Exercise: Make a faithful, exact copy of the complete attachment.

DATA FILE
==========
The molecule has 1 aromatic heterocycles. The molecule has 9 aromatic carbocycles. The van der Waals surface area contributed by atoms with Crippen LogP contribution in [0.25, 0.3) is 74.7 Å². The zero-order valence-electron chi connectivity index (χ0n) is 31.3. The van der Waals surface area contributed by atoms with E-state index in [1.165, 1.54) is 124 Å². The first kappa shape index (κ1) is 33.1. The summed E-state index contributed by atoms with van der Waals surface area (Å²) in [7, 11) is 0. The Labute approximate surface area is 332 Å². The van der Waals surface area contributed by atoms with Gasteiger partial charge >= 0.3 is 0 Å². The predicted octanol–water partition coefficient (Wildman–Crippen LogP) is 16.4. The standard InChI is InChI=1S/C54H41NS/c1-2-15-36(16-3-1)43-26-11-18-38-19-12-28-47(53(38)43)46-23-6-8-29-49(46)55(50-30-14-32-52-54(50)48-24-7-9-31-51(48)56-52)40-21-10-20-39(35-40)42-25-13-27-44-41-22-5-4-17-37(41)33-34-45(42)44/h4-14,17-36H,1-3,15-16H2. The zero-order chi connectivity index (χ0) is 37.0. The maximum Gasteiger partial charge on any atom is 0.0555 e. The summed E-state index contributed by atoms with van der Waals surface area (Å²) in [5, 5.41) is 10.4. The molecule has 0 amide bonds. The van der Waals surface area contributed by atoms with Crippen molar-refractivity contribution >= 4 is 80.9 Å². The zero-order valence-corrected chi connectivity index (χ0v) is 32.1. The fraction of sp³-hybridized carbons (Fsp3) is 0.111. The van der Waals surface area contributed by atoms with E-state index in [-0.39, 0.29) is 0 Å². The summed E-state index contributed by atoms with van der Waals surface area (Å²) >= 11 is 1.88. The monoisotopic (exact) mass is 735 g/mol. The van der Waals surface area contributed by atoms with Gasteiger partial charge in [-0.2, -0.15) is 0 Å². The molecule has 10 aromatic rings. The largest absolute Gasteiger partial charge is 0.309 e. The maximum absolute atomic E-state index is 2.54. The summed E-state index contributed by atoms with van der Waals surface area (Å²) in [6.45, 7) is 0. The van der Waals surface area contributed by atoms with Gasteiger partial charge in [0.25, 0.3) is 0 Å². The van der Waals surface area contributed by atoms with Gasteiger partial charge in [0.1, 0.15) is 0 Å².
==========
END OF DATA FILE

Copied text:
The molecule has 1 aromatic heterocycles. The molecule has 9 aromatic carbocycles. The van der Waals surface area contributed by atoms with Crippen LogP contribution in [0.25, 0.3) is 74.7 Å². The zero-order valence-electron chi connectivity index (χ0n) is 31.3. The van der Waals surface area contributed by atoms with E-state index in [1.165, 1.54) is 124 Å². The first kappa shape index (κ1) is 33.1. The summed E-state index contributed by atoms with van der Waals surface area (Å²) in [7, 11) is 0. The Labute approximate surface area is 332 Å². The van der Waals surface area contributed by atoms with Gasteiger partial charge >= 0.3 is 0 Å². The predicted octanol–water partition coefficient (Wildman–Crippen LogP) is 16.4. The standard InChI is InChI=1S/C54H41NS/c1-2-15-36(16-3-1)43-26-11-18-38-19-12-28-47(53(38)43)46-23-6-8-29-49(46)55(50-30-14-32-52-54(50)48-24-7-9-31-51(48)56-52)40-21-10-20-39(35-40)42-25-13-27-44-41-22-5-4-17-37(41)33-34-45(42)44/h4-14,17-36H,1-3,15-16H2. The zero-order chi connectivity index (χ0) is 37.0. The maximum Gasteiger partial charge on any atom is 0.0555 e. The summed E-state index contributed by atoms with van der Waals surface area (Å²) in [5, 5.41) is 10.4. The molecule has 0 amide bonds. The van der Waals surface area contributed by atoms with Crippen molar-refractivity contribution >= 4 is 80.9 Å². The zero-order valence-corrected chi connectivity index (χ0v) is 32.1. The fraction of sp³-hybridized carbons (Fsp3) is 0.111. The van der Waals surface area contributed by atoms with E-state index in [-0.39, 0.29) is 0 Å². The summed E-state index contributed by atoms with van der Waals surface area (Å²) >= 11 is 1.88. The monoisotopic (exact) mass is 735 g/mol. The van der Waals surface area contributed by atoms with Gasteiger partial charge in [-0.2, -0.15) is 0 Å². The molecule has 10 aromatic rings. The largest absolute Gasteiger partial charge is 0.309 e. The maximum absolute atomic E-state index is 2.54. The summed E-state index contributed by atoms with van der Waals surface area (Å²) in [6.45, 7) is 0. The van der Waals surface area contributed by atoms with Gasteiger partial charge in [0.25, 0.3) is 0 Å². The van der Waals surface area contributed by atoms with Gasteiger partial charge in [0.1, 0.15) is 0 Å².